The BL’s first ever ‘Balkans Day’ conference for academics, writers, students, translators, journalists and publishers from Britain and the Balkans was created to stimulate discussion and celebrate the literary and cultural achievements of the Balkans. But 25 years after the divisions in Bosnia emerged, 100 years after World War 1 was ignited in Sarajevo, here we were arguing over which countries today called themselves ‘Balkan’ and whether our esteemed participants were ‘Balkan’ or ‘post-Yugoslav’ or just plain Croatian, Serbian etc. No one had a problem with the label ‘European’, although no one was sure about the EU – but we’re used to that in the UK. It was all very amicable, no physical injuries, ‘time’ was called and success proclaimed. I am, ofcourse, talking about ‘Balkans Day’ not Brazil.
The sad fact was that, on that hot June day, 1000s more people were interested in distant Brazil than the culture and current affairs of our close European neighbours. Our BL team played to a small, dedicated crowd of 100s, not 1000s. But ‘Balkans Day’ was a significant event, hopefully an annual one, and however variously we define the region today, all of us agreed: we must not forget the Balkans.
After I joined the BBC 25 years ago, in September 1989, I took to the road for several months covering events in Yugoslavia, Poland and Hungary, followed by Germany, Czechoslovakia, Romania, Bulgaria, Greece and Albania. For the populations of those countries, for all those who protested, fought and died, and in a different way, also for those of us observing and reporting, these were life-changing times which none of us can possibly forget.
So, here’s something for all you World Cup drop-outs: a few things we discussed in London on June 13th .
First, the names of just some of our very distinguished speakers:
Vesna Goldsworthy, novelist and Professor of English at Kingston University, UK;
Milan Grba, Lead Curator of Southeast European Studies at the British Library;
Dubravka Ugrešić, novelist and essayist, Holland/Croatia;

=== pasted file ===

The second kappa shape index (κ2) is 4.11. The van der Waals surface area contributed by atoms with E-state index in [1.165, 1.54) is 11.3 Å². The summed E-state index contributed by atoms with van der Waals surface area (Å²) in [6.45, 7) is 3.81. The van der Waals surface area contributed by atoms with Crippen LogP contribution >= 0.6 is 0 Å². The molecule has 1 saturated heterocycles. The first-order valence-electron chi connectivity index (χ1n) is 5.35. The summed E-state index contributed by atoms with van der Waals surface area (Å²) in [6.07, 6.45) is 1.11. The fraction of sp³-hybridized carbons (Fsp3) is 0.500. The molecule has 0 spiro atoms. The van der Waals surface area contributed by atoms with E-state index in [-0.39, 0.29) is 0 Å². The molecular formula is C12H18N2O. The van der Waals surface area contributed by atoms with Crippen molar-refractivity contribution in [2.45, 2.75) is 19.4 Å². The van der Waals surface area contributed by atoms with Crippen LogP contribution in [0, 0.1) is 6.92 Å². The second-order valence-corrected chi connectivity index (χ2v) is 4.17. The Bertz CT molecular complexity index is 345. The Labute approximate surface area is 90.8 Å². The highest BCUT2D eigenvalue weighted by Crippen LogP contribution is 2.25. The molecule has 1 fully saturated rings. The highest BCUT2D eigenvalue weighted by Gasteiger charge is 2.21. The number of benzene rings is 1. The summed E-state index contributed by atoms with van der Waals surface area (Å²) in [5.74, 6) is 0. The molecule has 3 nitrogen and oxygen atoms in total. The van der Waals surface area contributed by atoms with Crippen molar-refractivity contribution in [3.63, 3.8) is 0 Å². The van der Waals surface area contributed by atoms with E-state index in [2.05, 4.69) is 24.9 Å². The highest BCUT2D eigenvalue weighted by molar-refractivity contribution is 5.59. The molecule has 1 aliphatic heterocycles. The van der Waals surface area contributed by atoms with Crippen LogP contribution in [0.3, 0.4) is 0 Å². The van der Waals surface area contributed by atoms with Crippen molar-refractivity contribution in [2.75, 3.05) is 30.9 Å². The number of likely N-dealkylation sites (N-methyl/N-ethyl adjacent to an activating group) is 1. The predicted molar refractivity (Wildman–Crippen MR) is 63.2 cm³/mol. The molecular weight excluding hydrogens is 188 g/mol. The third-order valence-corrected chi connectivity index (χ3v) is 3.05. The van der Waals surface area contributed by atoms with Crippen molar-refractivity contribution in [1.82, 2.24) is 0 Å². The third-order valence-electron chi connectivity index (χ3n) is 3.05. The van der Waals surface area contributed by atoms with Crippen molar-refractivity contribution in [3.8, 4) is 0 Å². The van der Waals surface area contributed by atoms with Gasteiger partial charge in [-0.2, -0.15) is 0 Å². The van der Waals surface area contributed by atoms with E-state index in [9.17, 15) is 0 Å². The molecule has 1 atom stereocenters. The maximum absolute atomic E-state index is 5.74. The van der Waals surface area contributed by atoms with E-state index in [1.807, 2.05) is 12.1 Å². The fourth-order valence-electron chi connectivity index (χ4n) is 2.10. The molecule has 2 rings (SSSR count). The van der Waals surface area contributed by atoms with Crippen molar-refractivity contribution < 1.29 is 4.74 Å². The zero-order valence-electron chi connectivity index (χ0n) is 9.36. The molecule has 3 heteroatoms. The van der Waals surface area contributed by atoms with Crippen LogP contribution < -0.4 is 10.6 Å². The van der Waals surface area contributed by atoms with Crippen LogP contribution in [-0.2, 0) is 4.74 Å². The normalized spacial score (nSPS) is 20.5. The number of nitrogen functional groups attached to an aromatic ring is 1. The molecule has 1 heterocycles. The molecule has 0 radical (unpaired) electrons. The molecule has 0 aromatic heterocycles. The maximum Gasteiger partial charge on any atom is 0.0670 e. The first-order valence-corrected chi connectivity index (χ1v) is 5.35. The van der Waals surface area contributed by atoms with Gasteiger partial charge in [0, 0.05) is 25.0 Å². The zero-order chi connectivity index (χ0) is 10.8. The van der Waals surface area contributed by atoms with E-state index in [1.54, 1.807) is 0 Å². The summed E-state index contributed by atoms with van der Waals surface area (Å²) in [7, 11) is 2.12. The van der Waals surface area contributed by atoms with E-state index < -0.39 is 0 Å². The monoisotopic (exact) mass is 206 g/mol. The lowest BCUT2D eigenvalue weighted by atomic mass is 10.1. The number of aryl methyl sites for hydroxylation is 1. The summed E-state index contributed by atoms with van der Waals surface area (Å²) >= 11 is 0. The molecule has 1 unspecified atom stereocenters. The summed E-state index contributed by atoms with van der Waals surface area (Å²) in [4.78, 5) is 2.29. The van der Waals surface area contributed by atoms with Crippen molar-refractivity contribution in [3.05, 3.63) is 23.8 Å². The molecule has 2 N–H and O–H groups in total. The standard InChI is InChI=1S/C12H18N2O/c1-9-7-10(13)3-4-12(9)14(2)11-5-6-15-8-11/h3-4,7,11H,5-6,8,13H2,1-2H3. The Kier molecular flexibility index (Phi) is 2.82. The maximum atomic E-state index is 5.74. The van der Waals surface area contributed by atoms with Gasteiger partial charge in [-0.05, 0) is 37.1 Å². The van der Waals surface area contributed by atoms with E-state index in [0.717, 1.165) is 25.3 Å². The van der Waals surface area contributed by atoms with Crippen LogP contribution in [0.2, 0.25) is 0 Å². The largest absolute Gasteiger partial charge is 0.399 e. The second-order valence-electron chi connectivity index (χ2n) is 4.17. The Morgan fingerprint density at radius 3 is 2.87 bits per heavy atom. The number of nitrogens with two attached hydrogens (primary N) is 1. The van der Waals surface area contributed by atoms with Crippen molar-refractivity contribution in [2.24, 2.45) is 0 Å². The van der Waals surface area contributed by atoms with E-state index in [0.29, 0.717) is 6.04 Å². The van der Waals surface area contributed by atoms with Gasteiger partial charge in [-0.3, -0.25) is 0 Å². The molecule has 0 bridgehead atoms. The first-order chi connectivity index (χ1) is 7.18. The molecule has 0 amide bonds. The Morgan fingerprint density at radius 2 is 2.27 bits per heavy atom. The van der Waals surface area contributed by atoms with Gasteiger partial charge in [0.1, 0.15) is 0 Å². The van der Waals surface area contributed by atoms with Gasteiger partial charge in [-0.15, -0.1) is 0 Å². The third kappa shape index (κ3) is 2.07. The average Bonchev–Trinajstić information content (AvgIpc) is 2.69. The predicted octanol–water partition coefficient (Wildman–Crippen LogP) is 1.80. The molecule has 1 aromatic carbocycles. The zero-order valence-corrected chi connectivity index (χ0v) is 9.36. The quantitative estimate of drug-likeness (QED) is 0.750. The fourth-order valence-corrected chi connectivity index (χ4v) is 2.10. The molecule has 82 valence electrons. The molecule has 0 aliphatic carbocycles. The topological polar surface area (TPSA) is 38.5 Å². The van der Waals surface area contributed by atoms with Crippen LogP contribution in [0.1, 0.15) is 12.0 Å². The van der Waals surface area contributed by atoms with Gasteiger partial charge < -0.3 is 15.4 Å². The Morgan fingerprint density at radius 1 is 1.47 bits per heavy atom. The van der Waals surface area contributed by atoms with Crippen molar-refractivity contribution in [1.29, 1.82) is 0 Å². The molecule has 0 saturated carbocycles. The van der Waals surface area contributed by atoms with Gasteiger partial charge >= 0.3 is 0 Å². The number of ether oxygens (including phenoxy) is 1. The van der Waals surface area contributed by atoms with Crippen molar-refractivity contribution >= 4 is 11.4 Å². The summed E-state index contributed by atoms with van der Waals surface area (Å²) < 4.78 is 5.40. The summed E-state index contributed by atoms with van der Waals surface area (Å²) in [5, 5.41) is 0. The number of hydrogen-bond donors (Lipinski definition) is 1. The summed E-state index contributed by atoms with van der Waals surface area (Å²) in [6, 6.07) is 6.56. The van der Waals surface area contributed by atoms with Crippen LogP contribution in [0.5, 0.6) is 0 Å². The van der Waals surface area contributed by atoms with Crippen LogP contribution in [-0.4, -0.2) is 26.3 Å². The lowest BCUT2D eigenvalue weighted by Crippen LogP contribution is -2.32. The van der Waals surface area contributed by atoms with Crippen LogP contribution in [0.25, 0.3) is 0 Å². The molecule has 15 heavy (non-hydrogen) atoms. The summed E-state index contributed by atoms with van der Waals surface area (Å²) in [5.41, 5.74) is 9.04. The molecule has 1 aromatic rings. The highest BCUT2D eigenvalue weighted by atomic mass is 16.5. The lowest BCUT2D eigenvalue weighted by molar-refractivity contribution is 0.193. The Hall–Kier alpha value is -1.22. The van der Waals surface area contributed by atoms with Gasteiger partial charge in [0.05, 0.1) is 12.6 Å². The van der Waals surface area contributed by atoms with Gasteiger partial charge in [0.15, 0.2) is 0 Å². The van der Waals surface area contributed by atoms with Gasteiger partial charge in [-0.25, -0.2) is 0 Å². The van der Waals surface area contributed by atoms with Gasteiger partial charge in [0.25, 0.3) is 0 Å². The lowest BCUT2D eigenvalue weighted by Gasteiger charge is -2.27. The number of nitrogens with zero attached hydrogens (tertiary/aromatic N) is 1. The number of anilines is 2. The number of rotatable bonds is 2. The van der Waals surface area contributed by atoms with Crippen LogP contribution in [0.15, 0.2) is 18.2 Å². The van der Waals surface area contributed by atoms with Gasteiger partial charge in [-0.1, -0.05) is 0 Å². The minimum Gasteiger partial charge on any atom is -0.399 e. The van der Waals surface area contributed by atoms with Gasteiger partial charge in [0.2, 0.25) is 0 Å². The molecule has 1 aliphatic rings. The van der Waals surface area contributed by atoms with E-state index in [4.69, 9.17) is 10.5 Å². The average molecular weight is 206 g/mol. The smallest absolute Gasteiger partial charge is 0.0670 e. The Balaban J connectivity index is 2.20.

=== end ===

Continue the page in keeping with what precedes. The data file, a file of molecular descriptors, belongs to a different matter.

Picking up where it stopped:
Vladislav Bajac, novelist, translator and publisher, Serbia;
Andrej Nikolaidis, novelist and journalist, Montenegro;
Muharem Bazdulj, novelist and journalist, Bosnia and Herzegovina;
Igor Štiks, novelist and senior research fellow at Edinburgh University, Croatia/Bosnia;
Nebojsa Radic, Director of the Cambridge University Language Programmes;
Dragan Kujundzic, Professor of Jewish Studies Germanic and Slavic Languages and Literatures at the University of Florida;
Alex Drace-Francis, Associate Professor, European Studies, University of Amsterdam.
And this is a taster of what they said:
Vesna introduced herself as a Serb-Yugoslav-British resident-Balkans person; Dubravka called herself ‘Balkan, Croatian, female and post-Yugoslav’ etc – all the introductions continued wittily and wisely in this way. Then came the keynotes and panel discussions. Addressing the audience, the brilliant Dubravka, one of the few Balkans writers to have broken through in English translation, said:
‘I am a traumatized literary personality; our mother tongues and national literatures are our homes; translation into foreign languages is a refugee shelter. I write in a language split into 3: Serbian, Croatian and Bosnian; translators keep me alive. It is a marriage. My admiration for translators is immense. I often feel invisible too, like translators. Only literature written in major languages enjoy borderless travel. Others travel on dubious passports.’